After finishing our work, pastries, and coffee, I usually would bike over to the University of Antwerp campus. There, I might go to another meeting with another team member or just work for a while in an office on campus.
Heading Over to Campus
Walking into the University of Antwerp is always an enjoyable experience- it’s truly a beautiful campus. It’s beauty, however, was marred by a major fire that happened last summer, which destroyed much of a central campus building- one of three buildings surrounding its inner court. Fortunately, the other two buildings, originally constructed in the 16th and 17th century were undamaged; the damaged building was built in 1929 in the same style. In any case, despite the scaffolding on this building, it was inspiring each day to be able to walk into work through a campus with so much historic beauty.
To address the situation and relocate faculty and staff while the building is under repair, some of the university Faculties, including the Faculty of Business and Economics where I have been conducting research, came up with a unique solution: turn all available offices into flexible co-working spaces that can be reserved daily.
This challenging logistical situation was also addressed by the university’s leasing of two floors of the Brain Embassy co-working space in central Antwerp. On a typical day, after a meeting on campus (and grabbing some lunch), I would head over to Brain Embassy for the second part of the workday.
I had a favorite desk at Brain Embassy that I liked to reserve. The picture below makes it clear why- this is the view from that desk.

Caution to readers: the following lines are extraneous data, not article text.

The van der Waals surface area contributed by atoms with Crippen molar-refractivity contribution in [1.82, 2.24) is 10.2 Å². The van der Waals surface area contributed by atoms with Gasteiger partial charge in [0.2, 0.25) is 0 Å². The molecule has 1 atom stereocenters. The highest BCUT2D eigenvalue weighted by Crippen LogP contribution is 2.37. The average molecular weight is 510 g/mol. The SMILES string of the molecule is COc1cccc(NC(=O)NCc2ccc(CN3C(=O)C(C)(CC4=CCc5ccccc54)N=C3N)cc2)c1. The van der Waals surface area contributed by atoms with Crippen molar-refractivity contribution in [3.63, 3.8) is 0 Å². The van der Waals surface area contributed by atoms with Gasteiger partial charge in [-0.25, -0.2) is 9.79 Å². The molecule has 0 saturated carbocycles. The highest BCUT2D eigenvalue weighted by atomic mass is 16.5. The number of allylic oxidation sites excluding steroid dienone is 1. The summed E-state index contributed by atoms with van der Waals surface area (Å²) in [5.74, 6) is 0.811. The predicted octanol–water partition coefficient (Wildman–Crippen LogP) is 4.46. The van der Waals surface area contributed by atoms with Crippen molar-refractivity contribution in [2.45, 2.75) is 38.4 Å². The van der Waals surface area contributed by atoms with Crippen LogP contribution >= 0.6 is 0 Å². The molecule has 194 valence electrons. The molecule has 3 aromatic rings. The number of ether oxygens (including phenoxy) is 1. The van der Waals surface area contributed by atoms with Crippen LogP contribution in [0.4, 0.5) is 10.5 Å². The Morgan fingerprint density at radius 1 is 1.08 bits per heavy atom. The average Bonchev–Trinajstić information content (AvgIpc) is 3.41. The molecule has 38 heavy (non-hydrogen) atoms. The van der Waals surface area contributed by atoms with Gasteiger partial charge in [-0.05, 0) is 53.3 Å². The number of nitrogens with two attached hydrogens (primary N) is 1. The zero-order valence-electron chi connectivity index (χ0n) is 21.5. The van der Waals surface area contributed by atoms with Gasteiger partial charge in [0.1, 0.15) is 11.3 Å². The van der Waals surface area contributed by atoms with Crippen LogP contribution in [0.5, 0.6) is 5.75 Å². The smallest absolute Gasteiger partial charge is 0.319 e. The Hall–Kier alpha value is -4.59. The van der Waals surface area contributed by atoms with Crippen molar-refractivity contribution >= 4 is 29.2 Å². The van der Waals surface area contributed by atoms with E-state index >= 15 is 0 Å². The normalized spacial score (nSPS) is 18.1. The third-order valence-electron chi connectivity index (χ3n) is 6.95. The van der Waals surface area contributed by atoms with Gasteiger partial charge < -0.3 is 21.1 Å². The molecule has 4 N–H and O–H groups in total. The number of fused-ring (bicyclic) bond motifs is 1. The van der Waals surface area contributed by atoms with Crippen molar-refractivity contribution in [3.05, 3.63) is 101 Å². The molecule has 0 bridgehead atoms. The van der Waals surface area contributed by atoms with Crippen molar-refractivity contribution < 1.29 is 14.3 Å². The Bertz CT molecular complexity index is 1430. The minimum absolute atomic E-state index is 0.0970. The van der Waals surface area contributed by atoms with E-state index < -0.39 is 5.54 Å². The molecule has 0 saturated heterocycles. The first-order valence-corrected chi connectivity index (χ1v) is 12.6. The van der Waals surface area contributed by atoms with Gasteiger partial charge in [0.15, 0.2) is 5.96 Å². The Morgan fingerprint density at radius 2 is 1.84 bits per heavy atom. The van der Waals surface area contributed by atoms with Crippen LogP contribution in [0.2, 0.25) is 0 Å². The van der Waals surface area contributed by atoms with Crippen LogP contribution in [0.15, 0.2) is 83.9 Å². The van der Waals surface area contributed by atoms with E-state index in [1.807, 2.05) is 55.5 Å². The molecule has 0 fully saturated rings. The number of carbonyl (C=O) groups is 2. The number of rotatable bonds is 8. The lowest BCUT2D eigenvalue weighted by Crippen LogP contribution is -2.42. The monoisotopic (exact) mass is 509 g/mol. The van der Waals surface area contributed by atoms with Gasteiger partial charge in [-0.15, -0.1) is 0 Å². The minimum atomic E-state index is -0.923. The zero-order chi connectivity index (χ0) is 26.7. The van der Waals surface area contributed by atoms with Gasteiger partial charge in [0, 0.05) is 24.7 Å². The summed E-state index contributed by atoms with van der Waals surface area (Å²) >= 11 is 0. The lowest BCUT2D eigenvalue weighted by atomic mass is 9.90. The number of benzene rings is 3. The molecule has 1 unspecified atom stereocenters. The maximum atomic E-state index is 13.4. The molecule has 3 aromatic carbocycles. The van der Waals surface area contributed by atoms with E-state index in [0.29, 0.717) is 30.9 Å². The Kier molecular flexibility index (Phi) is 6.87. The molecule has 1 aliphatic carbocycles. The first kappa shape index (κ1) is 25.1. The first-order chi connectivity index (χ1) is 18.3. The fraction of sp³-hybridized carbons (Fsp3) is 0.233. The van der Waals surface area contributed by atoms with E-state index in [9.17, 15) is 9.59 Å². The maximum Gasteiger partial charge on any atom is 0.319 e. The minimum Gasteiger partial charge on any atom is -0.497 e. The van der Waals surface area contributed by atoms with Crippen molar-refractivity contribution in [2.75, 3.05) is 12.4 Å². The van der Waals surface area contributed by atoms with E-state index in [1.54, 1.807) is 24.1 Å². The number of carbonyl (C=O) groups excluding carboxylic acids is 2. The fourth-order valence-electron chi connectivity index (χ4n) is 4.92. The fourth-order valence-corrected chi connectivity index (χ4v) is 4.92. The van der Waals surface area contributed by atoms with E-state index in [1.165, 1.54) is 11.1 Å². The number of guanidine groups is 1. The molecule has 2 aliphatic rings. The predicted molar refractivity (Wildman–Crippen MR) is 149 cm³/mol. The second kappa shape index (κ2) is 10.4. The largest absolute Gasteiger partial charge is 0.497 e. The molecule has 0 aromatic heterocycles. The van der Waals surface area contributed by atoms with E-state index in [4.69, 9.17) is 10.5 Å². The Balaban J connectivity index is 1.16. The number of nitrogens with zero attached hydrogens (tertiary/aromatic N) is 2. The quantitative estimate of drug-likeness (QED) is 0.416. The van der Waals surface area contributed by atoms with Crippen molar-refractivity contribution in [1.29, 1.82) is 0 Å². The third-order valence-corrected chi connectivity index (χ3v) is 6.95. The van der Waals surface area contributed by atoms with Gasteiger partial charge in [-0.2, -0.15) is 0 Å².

Finishing Up the Day Overlooking Central Antwerp
I am so very grateful for every moment I’ve been able to spend looking out on this amazing view of the city I have come to love most in this world. I had been to Belgium several times before my Fulbright experience, and I immediately loved Antwerp the first time I visited it back in 2018. So, I just can’t believe that I’ve been able to spend many of my typical workdays as a Fulbright Scholar in Belgium at a desk with this view.
I am sure that the scholarly relationships and friendships I’ve made here are long lasting, and that I will continue to collaborate with my new Belgian colleagues long after I leave. I will, however, greatly miss the culture of Antwerp- the experience of daily life in the city, which has been filled with so much beauty, joy, and kindness.
As the recipient of a Fulbright Scholar award to Belgium, Justin Young conducted research on writing education at the University of Antwerp during the 2022-2023 academic year. His research focused on the development of new strategies and software tools for understanding the writing process and improving student writing. Justin is a Professor of English at Eastern Washington University.Articles are written by Fulbright grantees and do not reflect the opinions of the Fulbright Commission, the grantees’ host institutions, or the U.S. Department of State.